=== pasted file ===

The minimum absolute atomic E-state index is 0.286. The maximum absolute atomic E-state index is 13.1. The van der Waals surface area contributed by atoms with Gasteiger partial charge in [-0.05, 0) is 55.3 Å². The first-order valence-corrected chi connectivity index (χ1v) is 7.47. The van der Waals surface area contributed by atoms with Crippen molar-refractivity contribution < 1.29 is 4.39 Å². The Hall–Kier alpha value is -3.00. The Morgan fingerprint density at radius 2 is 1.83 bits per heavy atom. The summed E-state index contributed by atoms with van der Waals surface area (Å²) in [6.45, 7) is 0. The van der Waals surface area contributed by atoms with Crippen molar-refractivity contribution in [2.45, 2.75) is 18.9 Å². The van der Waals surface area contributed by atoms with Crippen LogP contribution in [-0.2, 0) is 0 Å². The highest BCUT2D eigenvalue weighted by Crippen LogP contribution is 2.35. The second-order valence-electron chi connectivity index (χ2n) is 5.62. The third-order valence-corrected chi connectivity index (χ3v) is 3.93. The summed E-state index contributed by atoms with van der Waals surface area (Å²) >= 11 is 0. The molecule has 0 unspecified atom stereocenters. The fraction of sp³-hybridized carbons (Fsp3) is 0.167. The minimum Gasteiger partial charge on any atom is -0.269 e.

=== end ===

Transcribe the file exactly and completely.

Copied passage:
The minimum absolute atomic E-state index is 0.286. The maximum absolute atomic E-state index is 13.1. The van der Waals surface area contributed by atoms with Gasteiger partial charge in [-0.05, 0) is 55.3 Å². The first-order valence-corrected chi connectivity index (χ1v) is 7.47. The van der Waals surface area contributed by atoms with Crippen molar-refractivity contribution < 1.29 is 4.39 Å². The Hall–Kier alpha value is -3.00. The Morgan fingerprint density at radius 2 is 1.83 bits per heavy atom. The summed E-state index contributed by atoms with van der Waals surface area (Å²) in [6.45, 7) is 0. The van der Waals surface area contributed by atoms with Crippen molar-refractivity contribution in [2.45, 2.75) is 18.9 Å². The van der Waals surface area contributed by atoms with Crippen LogP contribution in [-0.2, 0) is 0 Å². The highest BCUT2D eigenvalue weighted by Crippen LogP contribution is 2.35. The second-order valence-electron chi connectivity index (χ2n) is 5.62. The third-order valence-corrected chi connectivity index (χ3v) is 3.93. The summed E-state index contributed by atoms with van der Waals surface area (Å²) >= 11 is 0. The molecule has 0 unspecified atom stereocenters. The fraction of sp³-hybridized carbons (Fsp3) is 0.167. The minimum Gasteiger partial charge on any atom is -0.269 e.